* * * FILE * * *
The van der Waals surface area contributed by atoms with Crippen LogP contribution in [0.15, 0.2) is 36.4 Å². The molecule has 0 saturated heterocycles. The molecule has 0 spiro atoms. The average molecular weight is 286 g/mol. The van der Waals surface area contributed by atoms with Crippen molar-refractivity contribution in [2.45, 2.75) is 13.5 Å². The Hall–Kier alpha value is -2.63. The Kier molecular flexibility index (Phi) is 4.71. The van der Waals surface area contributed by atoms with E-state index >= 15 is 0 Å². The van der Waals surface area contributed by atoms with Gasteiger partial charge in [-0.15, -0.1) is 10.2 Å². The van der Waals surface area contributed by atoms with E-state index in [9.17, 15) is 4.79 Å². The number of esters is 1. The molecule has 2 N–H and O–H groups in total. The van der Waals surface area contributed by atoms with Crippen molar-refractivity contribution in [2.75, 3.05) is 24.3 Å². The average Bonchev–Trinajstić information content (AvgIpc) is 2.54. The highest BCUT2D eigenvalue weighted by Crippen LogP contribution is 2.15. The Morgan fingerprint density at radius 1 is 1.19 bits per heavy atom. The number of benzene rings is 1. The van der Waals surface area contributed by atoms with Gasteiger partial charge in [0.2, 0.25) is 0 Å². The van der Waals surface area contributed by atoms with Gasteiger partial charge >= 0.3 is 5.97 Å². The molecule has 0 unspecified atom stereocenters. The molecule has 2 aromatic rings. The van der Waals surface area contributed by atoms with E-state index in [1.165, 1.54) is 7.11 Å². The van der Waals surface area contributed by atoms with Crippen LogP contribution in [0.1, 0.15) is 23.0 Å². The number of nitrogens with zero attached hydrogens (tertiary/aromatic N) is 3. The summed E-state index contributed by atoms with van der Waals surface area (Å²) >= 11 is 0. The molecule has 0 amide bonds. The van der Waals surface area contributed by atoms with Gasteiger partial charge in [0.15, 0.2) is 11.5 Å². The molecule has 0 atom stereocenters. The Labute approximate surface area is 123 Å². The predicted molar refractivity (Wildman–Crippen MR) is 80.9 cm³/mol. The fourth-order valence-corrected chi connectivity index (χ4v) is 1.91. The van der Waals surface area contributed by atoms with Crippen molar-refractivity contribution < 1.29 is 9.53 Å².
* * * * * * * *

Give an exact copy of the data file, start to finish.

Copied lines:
The van der Waals surface area contributed by atoms with Crippen LogP contribution in [0.15, 0.2) is 36.4 Å². The molecule has 0 saturated heterocycles. The molecule has 0 spiro atoms. The average molecular weight is 286 g/mol. The van der Waals surface area contributed by atoms with Crippen molar-refractivity contribution in [2.45, 2.75) is 13.5 Å². The Hall–Kier alpha value is -2.63. The Kier molecular flexibility index (Phi) is 4.71. The van der Waals surface area contributed by atoms with E-state index >= 15 is 0 Å². The van der Waals surface area contributed by atoms with Gasteiger partial charge in [-0.15, -0.1) is 10.2 Å². The van der Waals surface area contributed by atoms with E-state index in [9.17, 15) is 4.79 Å². The number of esters is 1. The molecule has 2 N–H and O–H groups in total. The van der Waals surface area contributed by atoms with Crippen molar-refractivity contribution in [2.75, 3.05) is 24.3 Å². The average Bonchev–Trinajstić information content (AvgIpc) is 2.54. The highest BCUT2D eigenvalue weighted by Crippen LogP contribution is 2.15. The Morgan fingerprint density at radius 1 is 1.19 bits per heavy atom. The number of benzene rings is 1. The van der Waals surface area contributed by atoms with Gasteiger partial charge in [0.2, 0.25) is 0 Å². The van der Waals surface area contributed by atoms with Gasteiger partial charge >= 0.3 is 5.97 Å². The molecule has 0 unspecified atom stereocenters. The molecule has 2 aromatic rings. The van der Waals surface area contributed by atoms with E-state index in [1.165, 1.54) is 7.11 Å². The van der Waals surface area contributed by atoms with Crippen LogP contribution in [0.1, 0.15) is 23.0 Å². The number of nitrogens with zero attached hydrogens (tertiary/aromatic N) is 3. The summed E-state index contributed by atoms with van der Waals surface area (Å²) >= 11 is 0. The molecule has 0 amide bonds. The van der Waals surface area contributed by atoms with Gasteiger partial charge in [0.15, 0.2) is 11.5 Å². The molecule has 0 atom stereocenters. The Labute approximate surface area is 123 Å². The predicted molar refractivity (Wildman–Crippen MR) is 80.9 cm³/mol. The fourth-order valence-corrected chi connectivity index (χ4v) is 1.91. The van der Waals surface area contributed by atoms with Crippen molar-refractivity contribution < 1.29 is 9.53 Å².